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Intelligence lapses over Berlin festive market massacre suspect 'shocking'

By Lizzie Dearden

Angela Merkel's deputy yesterday branded a catalogue of German security blunders "shocking" as the suspected Berlin attacker remained on the run.

Fingerprint evidence placed Anis Amri behind the wheel of a hijacked lorry used to kill 12 people at one of the German capital's most popular Christmas markets in a terror attack claimed by Islamic State.

Authorities admitted letting the 24-year-old Tunisian slip through the net after he was investigated over a previous terror plot and put under surveillance for six months, but not arrested.

A bid to deport Amri after his asylum application was rejected failed in June because Tunisia had no proof of his nationality.

Armin Laschet, deputy chairman of Ms Merkel's Christian Democratic Union party, said the revelations must have consequences for the government.

"The information we have been receiving can only leave one shocked about how the authorities work," he added. "The first phase is to first find the culprit, then I think a political, parliamentary and administrative appraisal must take place to see what consequences can be drawn."

Critics have blamed Ms Merkel's decision to open Germany's borders at the height of the refugee crisis for the massacre and two previous terror attacks carried out by asylum seekers pledging allegiance to IS.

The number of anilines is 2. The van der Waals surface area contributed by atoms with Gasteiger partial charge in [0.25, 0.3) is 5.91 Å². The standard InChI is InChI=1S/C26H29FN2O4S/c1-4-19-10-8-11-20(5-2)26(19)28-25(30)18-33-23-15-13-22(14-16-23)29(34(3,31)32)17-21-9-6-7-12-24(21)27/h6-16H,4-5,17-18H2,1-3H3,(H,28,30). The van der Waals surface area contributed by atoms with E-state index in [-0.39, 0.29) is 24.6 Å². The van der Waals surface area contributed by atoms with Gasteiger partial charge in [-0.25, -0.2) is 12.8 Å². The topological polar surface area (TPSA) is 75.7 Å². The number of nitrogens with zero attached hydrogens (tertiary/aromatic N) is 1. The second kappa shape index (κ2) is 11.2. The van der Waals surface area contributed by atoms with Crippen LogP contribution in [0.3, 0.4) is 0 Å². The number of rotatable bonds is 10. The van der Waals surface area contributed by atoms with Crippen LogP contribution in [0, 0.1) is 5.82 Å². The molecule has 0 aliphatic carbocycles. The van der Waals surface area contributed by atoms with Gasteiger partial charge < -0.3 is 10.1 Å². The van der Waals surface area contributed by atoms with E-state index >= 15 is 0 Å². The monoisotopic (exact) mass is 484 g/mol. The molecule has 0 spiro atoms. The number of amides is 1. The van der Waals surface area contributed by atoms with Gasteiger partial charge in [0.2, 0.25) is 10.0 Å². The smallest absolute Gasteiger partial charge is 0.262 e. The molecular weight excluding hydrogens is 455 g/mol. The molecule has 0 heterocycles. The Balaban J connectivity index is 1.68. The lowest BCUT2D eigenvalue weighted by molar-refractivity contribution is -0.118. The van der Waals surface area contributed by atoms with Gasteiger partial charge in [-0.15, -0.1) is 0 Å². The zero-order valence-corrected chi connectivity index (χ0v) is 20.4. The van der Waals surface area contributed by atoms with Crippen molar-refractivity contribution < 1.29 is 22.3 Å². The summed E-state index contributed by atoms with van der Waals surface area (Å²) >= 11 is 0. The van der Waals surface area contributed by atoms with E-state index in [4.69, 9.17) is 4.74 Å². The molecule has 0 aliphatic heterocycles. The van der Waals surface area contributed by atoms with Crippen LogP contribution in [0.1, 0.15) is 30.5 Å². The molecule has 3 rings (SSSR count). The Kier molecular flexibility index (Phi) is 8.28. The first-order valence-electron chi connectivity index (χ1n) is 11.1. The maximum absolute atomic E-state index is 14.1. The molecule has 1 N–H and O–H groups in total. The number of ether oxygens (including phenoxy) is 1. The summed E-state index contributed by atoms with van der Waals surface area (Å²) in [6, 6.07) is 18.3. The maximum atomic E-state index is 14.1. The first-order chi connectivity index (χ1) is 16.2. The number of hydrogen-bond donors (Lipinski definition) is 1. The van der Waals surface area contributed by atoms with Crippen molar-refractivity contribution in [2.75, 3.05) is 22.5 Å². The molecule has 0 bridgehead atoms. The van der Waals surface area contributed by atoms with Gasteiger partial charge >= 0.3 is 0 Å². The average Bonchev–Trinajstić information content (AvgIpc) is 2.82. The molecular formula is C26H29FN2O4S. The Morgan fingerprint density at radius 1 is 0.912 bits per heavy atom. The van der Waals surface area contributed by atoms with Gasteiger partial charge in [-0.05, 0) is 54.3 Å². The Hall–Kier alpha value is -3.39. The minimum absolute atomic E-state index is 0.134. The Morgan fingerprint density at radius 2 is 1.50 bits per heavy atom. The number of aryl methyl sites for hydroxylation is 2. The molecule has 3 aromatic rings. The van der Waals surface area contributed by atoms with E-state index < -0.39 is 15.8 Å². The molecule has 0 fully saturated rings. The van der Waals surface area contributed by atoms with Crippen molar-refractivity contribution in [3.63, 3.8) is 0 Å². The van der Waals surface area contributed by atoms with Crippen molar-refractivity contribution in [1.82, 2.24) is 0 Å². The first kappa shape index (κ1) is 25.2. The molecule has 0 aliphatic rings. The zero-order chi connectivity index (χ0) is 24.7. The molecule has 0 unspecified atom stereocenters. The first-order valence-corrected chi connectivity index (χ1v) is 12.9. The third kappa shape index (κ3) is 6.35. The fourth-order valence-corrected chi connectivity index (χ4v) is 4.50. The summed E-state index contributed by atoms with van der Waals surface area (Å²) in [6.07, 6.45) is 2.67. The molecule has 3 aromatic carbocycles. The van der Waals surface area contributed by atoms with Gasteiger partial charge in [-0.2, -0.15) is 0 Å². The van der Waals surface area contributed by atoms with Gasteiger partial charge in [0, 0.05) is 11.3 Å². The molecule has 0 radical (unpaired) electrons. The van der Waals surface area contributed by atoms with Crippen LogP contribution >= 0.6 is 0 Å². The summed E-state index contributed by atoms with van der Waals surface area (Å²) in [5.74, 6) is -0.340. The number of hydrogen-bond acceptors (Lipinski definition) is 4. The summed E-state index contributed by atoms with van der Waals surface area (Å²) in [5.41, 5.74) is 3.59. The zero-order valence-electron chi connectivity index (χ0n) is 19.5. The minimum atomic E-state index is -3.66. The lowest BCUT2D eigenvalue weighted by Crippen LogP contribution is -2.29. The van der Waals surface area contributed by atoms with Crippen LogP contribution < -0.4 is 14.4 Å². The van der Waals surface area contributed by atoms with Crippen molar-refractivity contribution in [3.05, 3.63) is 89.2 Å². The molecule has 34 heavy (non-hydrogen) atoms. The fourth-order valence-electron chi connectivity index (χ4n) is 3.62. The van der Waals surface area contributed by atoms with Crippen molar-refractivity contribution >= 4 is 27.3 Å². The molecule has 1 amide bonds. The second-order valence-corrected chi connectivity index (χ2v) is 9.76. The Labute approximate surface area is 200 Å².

The German leader told a Press conference she was hoping for Amri to be arrested quickly as a Europe-wide manhunt continued. "I am certain we will meet this test we are facing," she said.

"In the past few days I have been proud of how calmly most people reacted to the situation."

As well as being in contact with known Islamist preachers, Amri is reported to have offered himself as a suicide bomber on extremist chat sites. The messages were uncovered in a separate counter-terror probe, but the wording was not deemed conclusive enough to warrant an arrest, local media reported.

He also raised a red flag with counter-terror agencies in the US, which put Amri on a no-fly list after discovering he had conducted online research into making bombs and communicated with IS militants on a messaging app.

Earlier this year he spoke to two IS fighters, and Tunisian authorities listened in on their conversation before informing German authorities, Bild said.

Prosecutors launched a previous probe into claims Amri was planning a break-in to finance weapons for an attack, but surveillance failed to reveal evidence of a terror plot and was stopped in September.

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